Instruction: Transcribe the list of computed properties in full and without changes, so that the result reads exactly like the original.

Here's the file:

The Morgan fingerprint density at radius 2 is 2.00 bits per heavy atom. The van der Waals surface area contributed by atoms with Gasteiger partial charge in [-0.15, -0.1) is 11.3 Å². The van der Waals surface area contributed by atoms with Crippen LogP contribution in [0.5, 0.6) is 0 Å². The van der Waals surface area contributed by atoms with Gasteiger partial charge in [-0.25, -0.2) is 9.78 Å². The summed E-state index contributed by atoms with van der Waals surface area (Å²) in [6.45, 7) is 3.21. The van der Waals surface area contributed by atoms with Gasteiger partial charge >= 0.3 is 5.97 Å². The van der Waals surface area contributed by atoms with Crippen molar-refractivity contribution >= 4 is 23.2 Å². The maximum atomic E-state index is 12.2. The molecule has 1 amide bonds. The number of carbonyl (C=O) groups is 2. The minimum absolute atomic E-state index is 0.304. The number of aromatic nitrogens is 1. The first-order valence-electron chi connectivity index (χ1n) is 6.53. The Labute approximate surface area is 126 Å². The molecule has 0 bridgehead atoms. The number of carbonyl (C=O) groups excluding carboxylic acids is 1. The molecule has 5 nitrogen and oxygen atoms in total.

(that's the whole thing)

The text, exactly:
The Morgan fingerprint density at radius 2 is 2.00 bits per heavy atom. The van der Waals surface area contributed by atoms with Gasteiger partial charge in [-0.15, -0.1) is 11.3 Å². The van der Waals surface area contributed by atoms with Crippen LogP contribution in [0.5, 0.6) is 0 Å². The van der Waals surface area contributed by atoms with Gasteiger partial charge in [-0.25, -0.2) is 9.78 Å². The summed E-state index contributed by atoms with van der Waals surface area (Å²) in [6.45, 7) is 3.21. The van der Waals surface area contributed by atoms with Gasteiger partial charge >= 0.3 is 5.97 Å². The van der Waals surface area contributed by atoms with Crippen molar-refractivity contribution >= 4 is 23.2 Å². The maximum atomic E-state index is 12.2. The molecule has 1 amide bonds. The number of carbonyl (C=O) groups is 2. The minimum absolute atomic E-state index is 0.304. The number of aromatic nitrogens is 1. The first-order valence-electron chi connectivity index (χ1n) is 6.53. The Labute approximate surface area is 126 Å². The molecule has 0 bridgehead atoms. The number of carbonyl (C=O) groups excluding carboxylic acids is 1. The molecule has 5 nitrogen and oxygen atoms in total.